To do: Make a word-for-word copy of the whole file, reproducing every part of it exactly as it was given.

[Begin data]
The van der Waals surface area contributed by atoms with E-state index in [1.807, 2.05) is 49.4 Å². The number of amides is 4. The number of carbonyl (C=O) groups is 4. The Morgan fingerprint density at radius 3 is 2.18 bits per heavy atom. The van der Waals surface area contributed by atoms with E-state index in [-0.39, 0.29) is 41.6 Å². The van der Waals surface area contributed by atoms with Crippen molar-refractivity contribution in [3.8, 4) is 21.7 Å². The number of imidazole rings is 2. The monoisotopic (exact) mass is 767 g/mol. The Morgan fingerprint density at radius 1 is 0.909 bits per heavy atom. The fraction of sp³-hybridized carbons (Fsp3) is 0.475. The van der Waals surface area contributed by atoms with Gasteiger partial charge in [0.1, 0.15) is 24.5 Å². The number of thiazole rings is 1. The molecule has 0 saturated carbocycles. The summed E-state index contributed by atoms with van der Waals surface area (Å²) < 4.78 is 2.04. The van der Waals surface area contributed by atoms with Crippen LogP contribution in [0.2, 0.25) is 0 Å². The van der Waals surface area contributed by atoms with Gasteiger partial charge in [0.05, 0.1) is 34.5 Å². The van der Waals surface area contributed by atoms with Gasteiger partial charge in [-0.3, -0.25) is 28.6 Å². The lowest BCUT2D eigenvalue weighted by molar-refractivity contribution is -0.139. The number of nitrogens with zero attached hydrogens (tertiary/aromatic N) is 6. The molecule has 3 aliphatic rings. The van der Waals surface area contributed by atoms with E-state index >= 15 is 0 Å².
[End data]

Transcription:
The van der Waals surface area contributed by atoms with E-state index in [1.807, 2.05) is 49.4 Å². The number of amides is 4. The number of carbonyl (C=O) groups is 4. The Morgan fingerprint density at radius 3 is 2.18 bits per heavy atom. The van der Waals surface area contributed by atoms with E-state index in [-0.39, 0.29) is 41.6 Å². The van der Waals surface area contributed by atoms with Crippen molar-refractivity contribution in [3.8, 4) is 21.7 Å². The number of imidazole rings is 2. The monoisotopic (exact) mass is 767 g/mol. The Morgan fingerprint density at radius 1 is 0.909 bits per heavy atom. The fraction of sp³-hybridized carbons (Fsp3) is 0.475. The van der Waals surface area contributed by atoms with Gasteiger partial charge in [0.1, 0.15) is 24.5 Å². The number of thiazole rings is 1. The molecule has 0 saturated carbocycles. The summed E-state index contributed by atoms with van der Waals surface area (Å²) < 4.78 is 2.04. The van der Waals surface area contributed by atoms with Crippen LogP contribution in [0.2, 0.25) is 0 Å². The van der Waals surface area contributed by atoms with Gasteiger partial charge in [0.05, 0.1) is 34.5 Å². The van der Waals surface area contributed by atoms with Gasteiger partial charge in [-0.3, -0.25) is 28.6 Å². The lowest BCUT2D eigenvalue weighted by molar-refractivity contribution is -0.139. The number of nitrogens with zero attached hydrogens (tertiary/aromatic N) is 6. The molecule has 3 aliphatic rings. The van der Waals surface area contributed by atoms with E-state index >= 15 is 0 Å².